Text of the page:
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Aperture is one of the most confusing aspects of photography for new photographers (and some old hands). In truth, it does not have to be confusing. The aperture is an adjustable opening inside the camera lens that works very similar the iris in your eye.
When the aperture opens wide (like your eye dilating), more light is allowed through the lens to expose the film. When the aperture is narrow (like your pupil in bright light), less light reaches the film. This works in conjunction with shutter speed and film speed to determine the total amount of light that reaches the film. Aperture size also affects depth of field.Continue to 2 of 4 below.
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Aperture is measured using F-Stops. F-Stop numbers represent a fractional formula representation of the amount of light allowed to pass through the aperture. In simpler terms, F-Stop numbers get bigger as the aperture gets smaller, just like shutter speed numbers get bigger as the time the shutter is open gets smaller. Each increasing F-Stop number roughly represents a halving of the light reaching the film. As the aperture closes, more of a scene will come into focus as well (as we learned in the depth of field lesson).
F-Stop Relationship to Light and Depth of Field
- Big F-Stop Number = More Light Needed = Larger Depth of Field
- Little F-Stop Number = Less Light Needed = Less Depth of Field
Many photography texts over the years have attempted to drill the idea of small aperture = large F-Stop into new photographers' brains. While this is important to know, I have seen far too many new photographers become discouraged trying to remember this inverse relationship in the field. If it is easier for you to remember the F-Stop relationship to light and depth of field then by all means, use the memory method that works best for you in the field. If you miss a shot because you are trying to remember the aperture to F-Stop mechanics then it is just a hindrance.
While there is actually a huge range of F-Stops (aperture sizes) possible, depending on your lens, there is a common ground middle range that most consumer lenses are capable of operating within.
Common F-Stop Values
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Aperture is set on cameras by turning a specified dial on the camera body. In older, fully manual cameras, this is a dial on the camera lens that is marked with F-Stop numbers. In newer cameras, the aperture is generally displayed on an LCD screen while the photographer turns a small wheel near the shutter release button to adjust the setting. The exact placement of the wheel will vary from camera to camera. On point and shoot cameras, there may not be control to select a specific aperture or F-Stops.
If your camera does not have a way to manually set the aperture you may need to understand your camera's preprogrammed modes to obtain the desired aperture. Many SLR cameras also have these preprogrammed modes as well as a few additional modes of fine control.
Some Examples of Aperture-Specific Preset Camera Modes
Aperture Priority - Allows you to set the aperture and the camera determines shutter speed and ISO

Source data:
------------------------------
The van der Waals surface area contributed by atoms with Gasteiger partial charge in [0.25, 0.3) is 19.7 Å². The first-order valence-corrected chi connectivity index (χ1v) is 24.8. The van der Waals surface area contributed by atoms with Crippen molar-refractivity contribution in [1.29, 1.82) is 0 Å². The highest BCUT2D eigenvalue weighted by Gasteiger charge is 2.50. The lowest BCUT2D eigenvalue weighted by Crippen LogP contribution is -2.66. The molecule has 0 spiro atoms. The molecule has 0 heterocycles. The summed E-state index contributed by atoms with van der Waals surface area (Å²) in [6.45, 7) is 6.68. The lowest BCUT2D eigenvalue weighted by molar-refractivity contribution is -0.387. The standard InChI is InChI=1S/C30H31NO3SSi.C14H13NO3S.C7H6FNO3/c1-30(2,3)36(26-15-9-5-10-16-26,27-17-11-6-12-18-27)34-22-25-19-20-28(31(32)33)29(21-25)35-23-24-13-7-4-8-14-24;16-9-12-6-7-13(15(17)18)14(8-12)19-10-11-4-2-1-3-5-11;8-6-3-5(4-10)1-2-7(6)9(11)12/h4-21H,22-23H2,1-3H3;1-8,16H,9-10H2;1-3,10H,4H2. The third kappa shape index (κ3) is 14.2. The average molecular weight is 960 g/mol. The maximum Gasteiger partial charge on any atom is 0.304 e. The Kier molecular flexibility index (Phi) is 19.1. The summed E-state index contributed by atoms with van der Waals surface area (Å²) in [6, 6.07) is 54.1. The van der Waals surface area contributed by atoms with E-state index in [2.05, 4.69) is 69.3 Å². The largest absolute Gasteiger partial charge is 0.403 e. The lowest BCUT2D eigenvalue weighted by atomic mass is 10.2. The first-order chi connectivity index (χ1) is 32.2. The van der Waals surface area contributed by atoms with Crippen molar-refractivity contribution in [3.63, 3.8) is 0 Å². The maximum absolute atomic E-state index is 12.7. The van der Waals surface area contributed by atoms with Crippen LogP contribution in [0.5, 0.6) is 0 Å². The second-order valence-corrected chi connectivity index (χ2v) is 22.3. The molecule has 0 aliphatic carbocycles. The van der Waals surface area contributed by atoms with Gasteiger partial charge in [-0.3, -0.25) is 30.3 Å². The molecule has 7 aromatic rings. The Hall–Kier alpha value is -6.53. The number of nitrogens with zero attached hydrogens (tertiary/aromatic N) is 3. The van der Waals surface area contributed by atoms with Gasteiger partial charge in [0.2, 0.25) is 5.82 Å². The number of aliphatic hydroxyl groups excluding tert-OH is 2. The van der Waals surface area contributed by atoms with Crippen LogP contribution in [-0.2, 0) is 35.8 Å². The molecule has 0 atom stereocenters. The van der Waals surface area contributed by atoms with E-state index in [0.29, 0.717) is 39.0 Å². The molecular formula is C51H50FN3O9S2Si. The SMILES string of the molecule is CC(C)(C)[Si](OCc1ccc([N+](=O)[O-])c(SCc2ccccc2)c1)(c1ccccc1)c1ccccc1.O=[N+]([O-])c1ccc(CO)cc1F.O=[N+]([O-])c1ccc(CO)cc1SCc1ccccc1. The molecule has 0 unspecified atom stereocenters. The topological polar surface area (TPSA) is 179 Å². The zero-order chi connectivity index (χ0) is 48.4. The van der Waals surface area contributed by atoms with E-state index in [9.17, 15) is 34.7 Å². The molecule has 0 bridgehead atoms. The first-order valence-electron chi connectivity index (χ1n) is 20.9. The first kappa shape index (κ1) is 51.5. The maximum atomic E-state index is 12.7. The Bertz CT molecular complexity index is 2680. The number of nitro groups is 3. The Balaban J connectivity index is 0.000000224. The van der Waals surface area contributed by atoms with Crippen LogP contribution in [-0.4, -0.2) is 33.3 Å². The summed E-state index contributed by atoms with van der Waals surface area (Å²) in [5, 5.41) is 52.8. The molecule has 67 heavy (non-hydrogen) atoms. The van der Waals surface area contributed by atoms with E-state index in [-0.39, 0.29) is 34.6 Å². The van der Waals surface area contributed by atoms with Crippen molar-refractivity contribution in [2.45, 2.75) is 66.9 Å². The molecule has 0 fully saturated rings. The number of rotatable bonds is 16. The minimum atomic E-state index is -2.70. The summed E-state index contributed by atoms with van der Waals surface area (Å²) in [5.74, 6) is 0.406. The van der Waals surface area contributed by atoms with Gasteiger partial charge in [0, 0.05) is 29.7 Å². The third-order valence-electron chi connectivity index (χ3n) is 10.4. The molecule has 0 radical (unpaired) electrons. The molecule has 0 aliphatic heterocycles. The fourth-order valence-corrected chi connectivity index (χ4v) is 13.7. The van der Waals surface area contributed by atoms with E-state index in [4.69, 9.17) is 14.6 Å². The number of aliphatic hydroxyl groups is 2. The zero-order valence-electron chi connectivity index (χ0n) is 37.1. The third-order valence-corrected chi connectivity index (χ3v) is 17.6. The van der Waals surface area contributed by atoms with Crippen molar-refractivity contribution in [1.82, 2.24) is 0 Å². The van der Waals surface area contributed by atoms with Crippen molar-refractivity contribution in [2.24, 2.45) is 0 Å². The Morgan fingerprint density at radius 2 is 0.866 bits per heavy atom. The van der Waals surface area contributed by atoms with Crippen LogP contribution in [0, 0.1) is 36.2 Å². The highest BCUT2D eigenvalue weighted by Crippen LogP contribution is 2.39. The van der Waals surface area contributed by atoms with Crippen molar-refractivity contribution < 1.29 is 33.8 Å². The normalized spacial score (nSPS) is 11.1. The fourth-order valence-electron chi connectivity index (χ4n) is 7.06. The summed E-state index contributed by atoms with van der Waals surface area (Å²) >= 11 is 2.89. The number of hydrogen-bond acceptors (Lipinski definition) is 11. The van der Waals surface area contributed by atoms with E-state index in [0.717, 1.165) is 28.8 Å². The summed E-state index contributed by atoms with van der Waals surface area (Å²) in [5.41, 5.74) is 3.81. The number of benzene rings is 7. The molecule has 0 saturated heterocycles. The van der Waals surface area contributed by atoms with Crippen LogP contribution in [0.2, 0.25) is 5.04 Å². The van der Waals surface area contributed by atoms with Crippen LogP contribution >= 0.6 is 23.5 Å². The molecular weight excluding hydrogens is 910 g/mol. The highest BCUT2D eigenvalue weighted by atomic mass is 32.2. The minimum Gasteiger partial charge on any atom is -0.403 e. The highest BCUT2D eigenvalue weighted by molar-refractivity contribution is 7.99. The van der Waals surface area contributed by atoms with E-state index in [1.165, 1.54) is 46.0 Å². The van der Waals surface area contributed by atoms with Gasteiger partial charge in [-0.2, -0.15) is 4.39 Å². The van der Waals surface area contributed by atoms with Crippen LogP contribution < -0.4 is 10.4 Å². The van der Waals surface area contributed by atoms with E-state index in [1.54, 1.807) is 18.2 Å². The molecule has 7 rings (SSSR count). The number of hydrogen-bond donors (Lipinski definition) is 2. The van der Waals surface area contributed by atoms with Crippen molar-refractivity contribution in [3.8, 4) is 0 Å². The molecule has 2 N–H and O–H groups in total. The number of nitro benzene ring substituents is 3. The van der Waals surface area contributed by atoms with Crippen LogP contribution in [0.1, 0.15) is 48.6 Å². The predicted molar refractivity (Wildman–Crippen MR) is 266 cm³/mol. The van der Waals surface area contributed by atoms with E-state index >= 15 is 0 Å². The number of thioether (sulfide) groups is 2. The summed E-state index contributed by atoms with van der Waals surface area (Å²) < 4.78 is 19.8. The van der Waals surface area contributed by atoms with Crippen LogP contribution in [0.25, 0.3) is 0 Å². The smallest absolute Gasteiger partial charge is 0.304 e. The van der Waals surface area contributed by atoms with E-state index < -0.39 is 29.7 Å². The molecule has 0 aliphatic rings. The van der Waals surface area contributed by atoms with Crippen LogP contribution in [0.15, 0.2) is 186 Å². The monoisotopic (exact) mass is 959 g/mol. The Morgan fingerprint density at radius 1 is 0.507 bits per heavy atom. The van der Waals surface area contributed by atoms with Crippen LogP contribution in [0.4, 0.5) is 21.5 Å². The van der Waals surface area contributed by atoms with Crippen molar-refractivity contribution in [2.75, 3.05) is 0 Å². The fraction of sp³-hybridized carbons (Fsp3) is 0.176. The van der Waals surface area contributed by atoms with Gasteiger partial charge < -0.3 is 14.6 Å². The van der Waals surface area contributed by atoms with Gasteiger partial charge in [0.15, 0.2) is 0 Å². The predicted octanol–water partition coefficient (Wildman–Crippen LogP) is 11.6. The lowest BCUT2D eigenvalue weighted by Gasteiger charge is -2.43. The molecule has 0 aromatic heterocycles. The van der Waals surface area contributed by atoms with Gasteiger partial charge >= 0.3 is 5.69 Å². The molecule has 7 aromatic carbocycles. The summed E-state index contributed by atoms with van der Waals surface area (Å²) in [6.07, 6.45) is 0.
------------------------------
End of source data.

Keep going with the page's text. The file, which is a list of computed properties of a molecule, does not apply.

Landscape Preset - Uses a small aperture (large F-Stop) by default
Portrait Preset - Uses a large aperture (small F-Stop) and slow film speed by defaultContinue to 4 of 4 below.
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Aperture in Preset Camera Modes
Almost all automatic cameras today have some sort of preset shooting modes. These are designed for specific situations such as action, landscapes, and portraits. If you know what these modes change about the camera settings you can use them to your advantage in many more situations than just the intended ones. We've covered a few modes that are heavily weighted to aperture but now let's find out how aperture works in more preset camera modes.
How Aperture Works in Preset Modes
Macro mode is an automatic setting mode where the camera is predisposed to use the large aperture to compensate for the DOF compression of close-up shooting. In this mode, you can not set the exact aperture you want but you can lessen your chances of an out of focus close-up subject by using this mode.
Landscape mode is basically a large DOF mode. Landscape is programmed to give the smallest aperture (largest F-Stop) possible in order to ensure a large depth of field. This means that the shutter speed will be slower. If your camera does not allow Manual or Av mode and you are wanting to shoot a subject where the background is in focus, try the Landscape setting.
Portrait mode uses a large aperture to create a small DOF. Portrait is programmed to have a shallow depth of field (large aperture/small F-Stop) and use a slow film speed in order to throw the background out of focus and obtain a very fine film grain. Use this setting anytime you want a blurry background.
Manual setting is marked "M" on newer cameras and is, in effect, the only setting on manual cameras. Manual mode means that you are fully in charge of the settings of your camera. If you set the aperture/F-Stop while in M mode, you will need to make an adjustment to shutter speed yourself in order to maintain correct exposure. Use your camera's light meter to ensure the values are in balance.
The setting on your camera marked "Av" is called Aperture Priority mode. This means that if you use Av mode and set the aperture/F-Stop, the camera will adjust your shutter speed value to maintain correct exposure.
Program mode is marked by a "P" on the few cameras that have this option. In program mode, your camera responds to some preset conditions you programmed through the menu. Generally, this mode allows you to set either the shutter speed or the aperture while the camera adjusts the other setting to maintain proper exposure.